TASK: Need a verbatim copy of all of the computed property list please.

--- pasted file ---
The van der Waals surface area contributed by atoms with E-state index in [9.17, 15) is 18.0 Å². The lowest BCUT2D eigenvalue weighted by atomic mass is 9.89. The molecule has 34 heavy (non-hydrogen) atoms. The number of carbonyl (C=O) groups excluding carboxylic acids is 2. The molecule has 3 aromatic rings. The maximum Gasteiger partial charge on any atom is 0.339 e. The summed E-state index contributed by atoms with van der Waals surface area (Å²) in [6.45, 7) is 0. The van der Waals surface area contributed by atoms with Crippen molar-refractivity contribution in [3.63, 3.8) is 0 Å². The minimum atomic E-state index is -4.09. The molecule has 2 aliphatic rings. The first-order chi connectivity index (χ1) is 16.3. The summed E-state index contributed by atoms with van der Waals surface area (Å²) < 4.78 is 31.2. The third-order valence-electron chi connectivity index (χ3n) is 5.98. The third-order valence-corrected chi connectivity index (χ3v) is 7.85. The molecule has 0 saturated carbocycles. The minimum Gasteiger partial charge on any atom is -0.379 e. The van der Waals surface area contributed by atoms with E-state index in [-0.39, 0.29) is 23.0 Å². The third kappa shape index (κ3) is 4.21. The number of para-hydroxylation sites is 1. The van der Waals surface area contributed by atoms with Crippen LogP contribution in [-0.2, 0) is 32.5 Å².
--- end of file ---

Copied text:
The van der Waals surface area contributed by atoms with E-state index in [9.17, 15) is 18.0 Å². The lowest BCUT2D eigenvalue weighted by atomic mass is 9.89. The molecule has 34 heavy (non-hydrogen) atoms. The number of carbonyl (C=O) groups excluding carboxylic acids is 2. The molecule has 3 aromatic rings. The maximum Gasteiger partial charge on any atom is 0.339 e. The summed E-state index contributed by atoms with van der Waals surface area (Å²) in [6.45, 7) is 0. The van der Waals surface area contributed by atoms with Crippen molar-refractivity contribution in [3.63, 3.8) is 0 Å². The minimum atomic E-state index is -4.09. The molecule has 2 aliphatic rings. The first-order chi connectivity index (χ1) is 16.3. The summed E-state index contributed by atoms with van der Waals surface area (Å²) < 4.78 is 31.2. The third-order valence-electron chi connectivity index (χ3n) is 5.98. The third-order valence-corrected chi connectivity index (χ3v) is 7.85. The molecule has 0 saturated carbocycles. The minimum Gasteiger partial charge on any atom is -0.379 e. The van der Waals surface area contributed by atoms with E-state index in [-0.39, 0.29) is 23.0 Å². The third kappa shape index (κ3) is 4.21. The number of para-hydroxylation sites is 1. The van der Waals surface area contributed by atoms with Crippen LogP contribution in [-0.2, 0) is 32.5 Å².